There’s something special about topographic maps. Each is different than the next, yet many reflect a canvas replete with smooth contours, pleasing colors, and a technical accuracy that can send both the mind and feet wandering.
It is hard to imagine improving the natural aesthetic that topographic maps tend to convey. But Scott Reinhard did just that. By adding elevation data, realistic and atmospheric lighting, and rendering the map anew as a 3D model, Reinhard lifted the contours and topographic relief off the page.
Raised-relief maps are not new. Many classrooms and school hallways are still decorated with yellowed, brittle, and bumpy maps that have shown their age long ago. Physical versions of maps with terrain you could actually touch have been made for over 2,000 years. Some more recent varieties are so large you can walk around them.
I was inspired by the digital renders, both as a thing of beauty and as an experiment in process. So I pulled some data together and gave it a go.
Equipped with a 1953 USGS topo map featuring Wisconsin, Minnesota, and Michigan, along with Shuttle Radar Topography Mission (SRTM) data from USGS/NASA, I rendered the 3D topographic map below.
Lake Superior really is the greatest of lakes. Not shown in the map are some of my fondest memories spent near its shores. View larger and superior.
To compliment the blues and greens of the topo map, the scene is lit with warm light that casts cool shadows. I strived for something that looked like it was hung near a window of a quiet DNR office or game warden’s outpost, lit by a late afternoon sun. It does, I think.
Processing the data for these renders also reveals inconsistencies. Unsurprisingly, modern elevation data does not perfectly align with the the topographic maps of yesteryear. Still, the inaccuracy is quite subtle and only apparent to those who seek it. Some mismatch is technical (e.g., slight imperfection in the original georeferencing of the USGS topo maps). Some is geophysical; Earth undergoes constant change, most notably in coastlines and river courses. Such change is sure to have happened between 1953 and the SRTM collection in 2000. And some mismatch is plain practical. Different tools, different results. Ground surveys and space shuttles are, after all, different beasts.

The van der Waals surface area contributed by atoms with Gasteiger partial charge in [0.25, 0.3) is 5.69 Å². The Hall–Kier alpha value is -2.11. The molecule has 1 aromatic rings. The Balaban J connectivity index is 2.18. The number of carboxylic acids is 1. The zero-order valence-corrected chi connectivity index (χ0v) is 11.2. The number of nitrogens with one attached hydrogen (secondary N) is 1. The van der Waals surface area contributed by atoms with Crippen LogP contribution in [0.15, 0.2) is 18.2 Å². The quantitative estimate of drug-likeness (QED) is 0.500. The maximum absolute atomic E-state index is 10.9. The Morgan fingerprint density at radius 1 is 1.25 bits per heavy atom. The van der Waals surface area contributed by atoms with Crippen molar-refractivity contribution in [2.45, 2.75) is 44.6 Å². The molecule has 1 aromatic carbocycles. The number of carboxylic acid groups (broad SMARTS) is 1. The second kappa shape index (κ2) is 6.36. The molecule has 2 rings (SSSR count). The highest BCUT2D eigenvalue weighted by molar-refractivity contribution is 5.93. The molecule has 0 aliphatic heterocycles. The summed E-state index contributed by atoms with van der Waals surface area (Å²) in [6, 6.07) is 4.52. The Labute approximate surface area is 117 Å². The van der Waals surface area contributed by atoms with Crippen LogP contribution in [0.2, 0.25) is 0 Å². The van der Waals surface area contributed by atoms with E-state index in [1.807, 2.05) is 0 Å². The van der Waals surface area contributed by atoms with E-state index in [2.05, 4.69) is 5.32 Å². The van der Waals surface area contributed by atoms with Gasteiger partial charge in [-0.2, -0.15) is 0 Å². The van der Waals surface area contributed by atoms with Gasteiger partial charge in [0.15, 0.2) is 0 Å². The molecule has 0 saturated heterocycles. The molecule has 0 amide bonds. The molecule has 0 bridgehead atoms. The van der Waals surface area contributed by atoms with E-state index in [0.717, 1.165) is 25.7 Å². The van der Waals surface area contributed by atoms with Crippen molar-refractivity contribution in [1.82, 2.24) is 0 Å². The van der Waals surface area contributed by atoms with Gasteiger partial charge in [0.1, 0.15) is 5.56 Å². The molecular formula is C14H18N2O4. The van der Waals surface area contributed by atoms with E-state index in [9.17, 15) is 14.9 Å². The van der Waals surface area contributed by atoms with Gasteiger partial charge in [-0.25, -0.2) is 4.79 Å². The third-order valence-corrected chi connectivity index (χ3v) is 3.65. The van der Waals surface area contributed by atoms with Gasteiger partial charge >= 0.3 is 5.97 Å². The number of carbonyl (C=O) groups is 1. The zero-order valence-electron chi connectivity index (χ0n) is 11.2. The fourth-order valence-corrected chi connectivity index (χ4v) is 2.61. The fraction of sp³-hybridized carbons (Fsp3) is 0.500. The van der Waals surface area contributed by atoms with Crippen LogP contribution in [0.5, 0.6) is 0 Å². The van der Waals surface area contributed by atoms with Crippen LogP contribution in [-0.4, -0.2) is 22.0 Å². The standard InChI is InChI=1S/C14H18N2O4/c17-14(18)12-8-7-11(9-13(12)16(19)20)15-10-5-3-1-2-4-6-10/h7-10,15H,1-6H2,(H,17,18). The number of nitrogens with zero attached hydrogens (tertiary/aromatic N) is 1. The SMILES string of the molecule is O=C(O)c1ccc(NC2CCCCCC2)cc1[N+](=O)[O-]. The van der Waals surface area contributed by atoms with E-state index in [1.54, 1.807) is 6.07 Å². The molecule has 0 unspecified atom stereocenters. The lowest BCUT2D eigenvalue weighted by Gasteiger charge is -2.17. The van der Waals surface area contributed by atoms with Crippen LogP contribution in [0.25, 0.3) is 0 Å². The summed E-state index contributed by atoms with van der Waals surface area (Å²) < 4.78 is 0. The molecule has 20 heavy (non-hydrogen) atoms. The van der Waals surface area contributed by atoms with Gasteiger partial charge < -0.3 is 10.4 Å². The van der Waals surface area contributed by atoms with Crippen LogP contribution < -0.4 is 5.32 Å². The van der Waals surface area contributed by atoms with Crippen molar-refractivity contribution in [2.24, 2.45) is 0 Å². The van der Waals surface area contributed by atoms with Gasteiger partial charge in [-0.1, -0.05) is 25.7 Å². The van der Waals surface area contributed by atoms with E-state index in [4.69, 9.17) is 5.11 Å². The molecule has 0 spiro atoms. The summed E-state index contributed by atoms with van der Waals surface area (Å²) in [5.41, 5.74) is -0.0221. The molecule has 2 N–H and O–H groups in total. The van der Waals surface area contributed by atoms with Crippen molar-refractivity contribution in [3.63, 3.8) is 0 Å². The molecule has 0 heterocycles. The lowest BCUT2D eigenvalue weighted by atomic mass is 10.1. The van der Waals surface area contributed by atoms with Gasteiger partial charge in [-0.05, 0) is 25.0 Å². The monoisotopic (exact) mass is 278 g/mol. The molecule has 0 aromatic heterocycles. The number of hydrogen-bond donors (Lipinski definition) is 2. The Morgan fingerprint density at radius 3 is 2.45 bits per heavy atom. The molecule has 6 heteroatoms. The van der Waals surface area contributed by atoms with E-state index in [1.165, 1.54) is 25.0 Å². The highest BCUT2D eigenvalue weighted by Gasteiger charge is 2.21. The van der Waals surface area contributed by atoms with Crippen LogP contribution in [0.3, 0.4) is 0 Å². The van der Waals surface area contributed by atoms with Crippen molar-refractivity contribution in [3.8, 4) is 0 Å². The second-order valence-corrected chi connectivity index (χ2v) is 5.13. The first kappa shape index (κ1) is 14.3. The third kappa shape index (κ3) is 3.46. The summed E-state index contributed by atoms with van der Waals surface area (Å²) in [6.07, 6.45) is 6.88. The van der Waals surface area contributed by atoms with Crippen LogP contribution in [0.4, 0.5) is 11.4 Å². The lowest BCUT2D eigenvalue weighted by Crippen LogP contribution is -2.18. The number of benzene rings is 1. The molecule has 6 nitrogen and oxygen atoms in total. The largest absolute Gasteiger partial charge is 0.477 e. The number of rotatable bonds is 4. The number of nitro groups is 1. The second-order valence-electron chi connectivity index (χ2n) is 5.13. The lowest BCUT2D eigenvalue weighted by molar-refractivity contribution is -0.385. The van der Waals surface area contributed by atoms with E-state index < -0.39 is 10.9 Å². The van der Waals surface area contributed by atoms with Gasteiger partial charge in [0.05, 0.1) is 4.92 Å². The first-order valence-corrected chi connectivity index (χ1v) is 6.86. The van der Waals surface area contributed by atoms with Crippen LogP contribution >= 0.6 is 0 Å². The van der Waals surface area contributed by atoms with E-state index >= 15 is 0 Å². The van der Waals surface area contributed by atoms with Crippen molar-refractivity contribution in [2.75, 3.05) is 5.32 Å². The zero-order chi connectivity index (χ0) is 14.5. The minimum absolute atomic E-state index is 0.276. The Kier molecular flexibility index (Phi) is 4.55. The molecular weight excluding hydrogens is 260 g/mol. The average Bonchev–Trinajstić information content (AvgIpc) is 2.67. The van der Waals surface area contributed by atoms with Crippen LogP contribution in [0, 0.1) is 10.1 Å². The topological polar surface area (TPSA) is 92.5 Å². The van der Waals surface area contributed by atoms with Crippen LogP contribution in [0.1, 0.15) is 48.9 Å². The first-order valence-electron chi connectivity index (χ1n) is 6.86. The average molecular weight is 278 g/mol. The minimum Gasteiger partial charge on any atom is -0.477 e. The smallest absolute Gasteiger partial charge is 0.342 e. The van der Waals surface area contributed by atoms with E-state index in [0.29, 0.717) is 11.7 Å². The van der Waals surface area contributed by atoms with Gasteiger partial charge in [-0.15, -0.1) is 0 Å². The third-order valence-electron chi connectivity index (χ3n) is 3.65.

And to tell you the truth, the more I work with Earth observations from space, the more I am impressed by the data collection and capabilities of our Earthbound predecessors.
A selection of close-ups. In general, hills rise where they ought and not often where they're not.
This was a fun project to tinker with for a couple evenings. There are many variations on this type of display that I am excited to explore. Stay tuned!
In place of a lengthy tutorial, here is a brief rundown of what I did to create the map above. AKA, how to draw the owl:
Acquire a GeoTIFF of a USGS topo map that you like using topoView.
Grab some elevation data. 30-meter SRTM data is a great start. I recommend the 30m Tile Downloader from Derek Watkins.
(Optional) If you have multiple SRTM tiles, merge them with
Ensure the elevation data is in the same projection as the topo map. (Use
$ gdalinfo to read the topo map’s metadata and then
$ gdalwarp to reproject the elevation data to match.)
Clip the elevation data to the extent of the topo map.
Double check the alignment of the data in Photoshop (or GIMP). Export an aligned elevation image in black (low elevations) and white (highest elevation). Use 16-bit color for this step! Otherwise the elevation data will be posterized to 256 values, resulting in a stairstep appearance once rendered.
Create a plane in Blender with the same aspect ratio as the topo map. Use the topo map for a color texture and the elevation image for a displacement map. Exagerate the displacement liberally. Position a sun (or three) at low angles to produce long shadows.
I hope looking at these maps brought you as much joy as I found in making them. Better yet, I hope you feel encouraged to make one of your own. And if you do, please share!